The car will not start.
We can hear him
From the beer garden,
Trying to get the engine to turn over

Without flooding it.
‘It’s not going to start,’ says Brit,
Looking at her empty cigarette packet.
‘Why doesn’t he just call a mechanic?’

She doesn’t understand
Poetry.

As in any selection of Australian poetry, there are the poems of place. Not always my favourite sub-genre, but this new generation have introduced a metaphyical element (in part inspired by Michael Dransfield) that was largely missing before. Mike Greenacre’s “Preston Point” and Robbie Coburn’s “The Invisible Sister” are perfect examples of this new and exciting trend. And the sheer exhillaration of Carly-Jay Metcalfe’s “Primitive” was a true revelation. It is the exception that proves the rule regarding the longer poems, a cinematic rollercoaster ride of a poem that set this bruised old heart racing with lines such as “Eating from the hands of the land,/summer steals in”. In the same vein, although from outside Australia, was American Mather Schneider’s “Almost Everything” which begins: “I have wine, pozole and clean air”.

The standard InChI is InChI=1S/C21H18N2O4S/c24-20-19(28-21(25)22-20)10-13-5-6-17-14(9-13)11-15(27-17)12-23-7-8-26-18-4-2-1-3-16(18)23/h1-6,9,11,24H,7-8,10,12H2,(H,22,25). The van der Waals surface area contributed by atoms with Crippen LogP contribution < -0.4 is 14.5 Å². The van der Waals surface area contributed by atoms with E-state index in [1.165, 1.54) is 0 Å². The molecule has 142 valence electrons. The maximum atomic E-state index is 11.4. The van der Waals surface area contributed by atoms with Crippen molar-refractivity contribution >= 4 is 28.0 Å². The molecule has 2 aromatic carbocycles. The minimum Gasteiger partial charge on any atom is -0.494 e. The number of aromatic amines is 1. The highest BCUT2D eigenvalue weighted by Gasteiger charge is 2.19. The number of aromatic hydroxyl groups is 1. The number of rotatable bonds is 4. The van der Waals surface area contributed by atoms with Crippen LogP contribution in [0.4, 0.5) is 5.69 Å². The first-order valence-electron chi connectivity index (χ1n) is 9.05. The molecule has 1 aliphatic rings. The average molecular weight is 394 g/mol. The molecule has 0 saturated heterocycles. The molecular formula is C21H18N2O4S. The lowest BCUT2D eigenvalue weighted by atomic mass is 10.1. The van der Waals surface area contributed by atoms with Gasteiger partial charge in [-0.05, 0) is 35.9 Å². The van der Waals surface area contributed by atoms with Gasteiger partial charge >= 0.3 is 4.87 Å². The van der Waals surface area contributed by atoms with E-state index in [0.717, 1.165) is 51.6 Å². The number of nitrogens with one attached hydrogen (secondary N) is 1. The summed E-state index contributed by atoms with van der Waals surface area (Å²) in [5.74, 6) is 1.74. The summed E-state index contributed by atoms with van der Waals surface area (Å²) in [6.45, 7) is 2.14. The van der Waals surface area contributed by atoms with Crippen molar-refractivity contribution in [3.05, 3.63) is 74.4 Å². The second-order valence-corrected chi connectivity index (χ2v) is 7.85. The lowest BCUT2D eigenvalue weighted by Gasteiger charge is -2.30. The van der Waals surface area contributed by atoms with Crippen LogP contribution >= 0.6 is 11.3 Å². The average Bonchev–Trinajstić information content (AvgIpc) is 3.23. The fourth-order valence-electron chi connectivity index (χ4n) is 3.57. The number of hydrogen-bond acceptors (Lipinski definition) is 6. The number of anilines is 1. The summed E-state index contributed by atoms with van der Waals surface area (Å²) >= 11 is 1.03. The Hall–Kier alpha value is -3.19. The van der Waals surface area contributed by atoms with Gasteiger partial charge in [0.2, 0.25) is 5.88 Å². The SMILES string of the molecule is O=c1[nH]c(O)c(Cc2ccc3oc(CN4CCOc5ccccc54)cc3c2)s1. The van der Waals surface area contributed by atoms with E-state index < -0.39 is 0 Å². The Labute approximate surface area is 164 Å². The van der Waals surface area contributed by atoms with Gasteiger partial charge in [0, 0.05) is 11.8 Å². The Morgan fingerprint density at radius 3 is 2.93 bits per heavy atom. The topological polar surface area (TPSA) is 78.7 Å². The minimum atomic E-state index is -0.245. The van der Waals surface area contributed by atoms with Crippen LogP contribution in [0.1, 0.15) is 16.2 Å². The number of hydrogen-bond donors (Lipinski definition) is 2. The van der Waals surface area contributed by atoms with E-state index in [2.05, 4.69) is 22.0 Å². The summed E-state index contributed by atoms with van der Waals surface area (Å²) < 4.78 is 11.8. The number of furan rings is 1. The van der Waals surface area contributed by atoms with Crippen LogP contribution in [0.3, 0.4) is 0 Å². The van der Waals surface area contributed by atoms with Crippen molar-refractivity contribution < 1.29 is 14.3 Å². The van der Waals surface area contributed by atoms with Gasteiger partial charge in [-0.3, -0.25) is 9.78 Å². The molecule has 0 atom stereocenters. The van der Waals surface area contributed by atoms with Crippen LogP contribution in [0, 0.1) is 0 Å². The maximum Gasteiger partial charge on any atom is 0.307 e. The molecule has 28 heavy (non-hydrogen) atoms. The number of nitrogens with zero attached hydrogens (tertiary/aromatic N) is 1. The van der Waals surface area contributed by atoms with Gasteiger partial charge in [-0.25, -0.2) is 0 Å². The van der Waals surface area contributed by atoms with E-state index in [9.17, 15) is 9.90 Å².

It is the thrill of such chance discoveries that make publications such as Regime 4 so invaluable to the literary wealth of a burgeoning culture. Such serendipity has long been leached from the pages of more august publications in this country, where the same old names from the same old generation continue to pepper the indexes as though “Oz lit.” were in perpetual holding pattern. For such serendipity and courage, Bluepepper dips its hat to the editors of Perth’s  Regime Books.


Friday, October 10, 2014

New Poetry by Jim Conwell










Supposing
 
Supposing 
you undressed someone. 
But you didn’t stop 
when you had all their clothes off, 
you carried on. 
And you didn’t stop 
until there was not one atom of them 
that you hadn’t removed. 
 
What would then 
be standing 
in the place where they had been? 
Nothing? 
Wrong, not nothing. 
An absence would be there. 
Calling.


- Jim Conwell 2014


Jim Conwell lives and works in London, England. With an original background in Fine Art, he has worked for nearly 30 years in the mental health field. He has had poems published in The Journal,  The Lampeter Review, Poetry Cornwall, South Poetry, Orbis, Ofi Press, The English Chicago Review, The SHOp, Uneven Floor,Turbulence, The Seventh Quarry, Under the Radar and The Frogmore Papers, and has poems scheduled for publication in Poetry and Audience, and Elbow Room.